12 February 2015

How to keep raw fruits and vegetables safe?

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Best ways to keep raw fruits and vegetables safe
Fruits and vegetables are an important part of a healthy diet. Your local markets carry an amazing variety of fresh fruits and vegetables that are both nutritious and delicious. However, harmful bacteria that may be in the soil or water where produce grows may come in contact with fruits and vegetables and contaminate them. Fresh produce may also become contaminated after it is harvested, such as during preparation or storage.

Eating contaminated produce (or fruit and vegetable juices made from contaminated produce) can lead to foodborne illness, often called “food poisoning.” As you enjoy fresh produce and fresh-squeezed fruit and vegetable juices, follow these safe handling tips to help protect yourself and your family.

Buy Right

  • Purchase produce that is not bruised or damaged.
  • When selecting pre-cut produce — such as a half a watermelon, papaya, pumpkin — choose only those items that are refrigerated or surrounded by ice.
  • Bag fresh fruits and vegetables separately from meat, poultry and seafood products when packing them to take home from the market.[1]

What are the best ways to keep raw fruits and vegetables safe?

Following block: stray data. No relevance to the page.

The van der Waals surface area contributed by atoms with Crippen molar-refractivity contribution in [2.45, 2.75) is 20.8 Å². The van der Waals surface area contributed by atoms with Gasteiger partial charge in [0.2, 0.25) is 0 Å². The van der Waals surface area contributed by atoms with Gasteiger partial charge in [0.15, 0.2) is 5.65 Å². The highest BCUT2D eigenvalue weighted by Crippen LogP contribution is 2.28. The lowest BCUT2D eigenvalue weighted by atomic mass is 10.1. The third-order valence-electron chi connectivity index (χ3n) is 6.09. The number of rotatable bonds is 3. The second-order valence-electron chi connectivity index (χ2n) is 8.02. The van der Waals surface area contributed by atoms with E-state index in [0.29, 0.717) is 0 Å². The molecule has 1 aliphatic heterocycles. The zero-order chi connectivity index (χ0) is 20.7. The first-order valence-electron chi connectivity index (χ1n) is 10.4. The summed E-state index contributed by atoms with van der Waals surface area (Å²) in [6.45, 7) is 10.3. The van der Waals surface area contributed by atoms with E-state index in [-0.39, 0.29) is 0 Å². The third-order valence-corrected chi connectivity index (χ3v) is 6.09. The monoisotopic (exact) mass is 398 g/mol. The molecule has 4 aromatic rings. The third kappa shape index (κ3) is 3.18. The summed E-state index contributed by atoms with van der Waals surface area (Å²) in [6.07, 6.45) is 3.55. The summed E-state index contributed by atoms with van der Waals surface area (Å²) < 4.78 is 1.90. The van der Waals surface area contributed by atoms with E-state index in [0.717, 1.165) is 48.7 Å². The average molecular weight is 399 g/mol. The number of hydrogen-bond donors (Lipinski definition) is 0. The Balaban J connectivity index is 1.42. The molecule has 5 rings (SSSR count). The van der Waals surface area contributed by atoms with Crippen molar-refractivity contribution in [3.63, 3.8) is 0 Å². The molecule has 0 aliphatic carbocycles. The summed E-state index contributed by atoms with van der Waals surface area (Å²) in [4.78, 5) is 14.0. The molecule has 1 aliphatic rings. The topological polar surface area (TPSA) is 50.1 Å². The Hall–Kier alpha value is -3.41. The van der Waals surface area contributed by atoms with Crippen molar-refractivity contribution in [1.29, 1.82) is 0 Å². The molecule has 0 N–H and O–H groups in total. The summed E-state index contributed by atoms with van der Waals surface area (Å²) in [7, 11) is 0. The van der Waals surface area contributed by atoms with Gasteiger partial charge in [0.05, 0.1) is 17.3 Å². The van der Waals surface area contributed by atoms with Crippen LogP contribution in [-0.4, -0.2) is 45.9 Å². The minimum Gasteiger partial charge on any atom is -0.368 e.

• Wash your hands with hot soapy water before and after preparing food.
  • Clean your counter top, cutting boards, and utensils after peeling produce and before cutting and chopping. Bacteria from the outside of raw produce can be transferred to the inside when it is cut or peeled. Wash kitchen surfaces and utensils with hot, soapy water after preparing each food item.
  • Do not wash produce with soaps or detergents.
  • Use clean potable running cold water to wash items.
  • For produce with thick skin, use a vegetable brush to help wash away hard-to-remove microbes.
  • Produce with a lot of nooks and crannies like cauliflower, broccoli or lettuce should be soaked for 1 to 2 minutes in cold clean water.
  • Throw away the peels of produce like apples, potatoes, pears and carrot to remove surface residues, some fibre and nutrients may be lost.
  • Do not rewash packaged products labeled “ready-to-eat,” “washed” or “triple washed.”
  • Once cut or peeled, refrigerate as soon as possible at 40ºF or below.
  • Do not purchase cut produce that is not refrigerated.
  • Eating sprouts can help promote good health. Unfortunately, they can also trigger food poisoning when consumed raw or even lightly cooked. This is because bacteria can thrive in a warm, humid environment and sprouts are grown in these conditions. Cook sprouts thoroughly before eating even if they are sprouted at home [2]

Safe Handling of Raw Produce and Fresh-Squeezed Fruit and Vegetable Juices

Here is a video from U.S. Food and Drug Administration (FDA) on safe handling of raw product and fresh-squeezed fruit and vegetable juices. You may find this video very useful and handy to find out the best ways to keep raw fruits and vegetables safe.



Help prevent food-borne illness from striking you and your family. Wash fruits and vegetables before you eat them.

References

  1. US dept of health and human services. - Raw Produce: Selecting and Serving it Safely
  2. Food Safety Facts, Best Ways to Wash Fruits and Vegetables, Bolton et al http://umaine.edu/publications/4336e/

Image Credit: Flickr/ Andreas Levers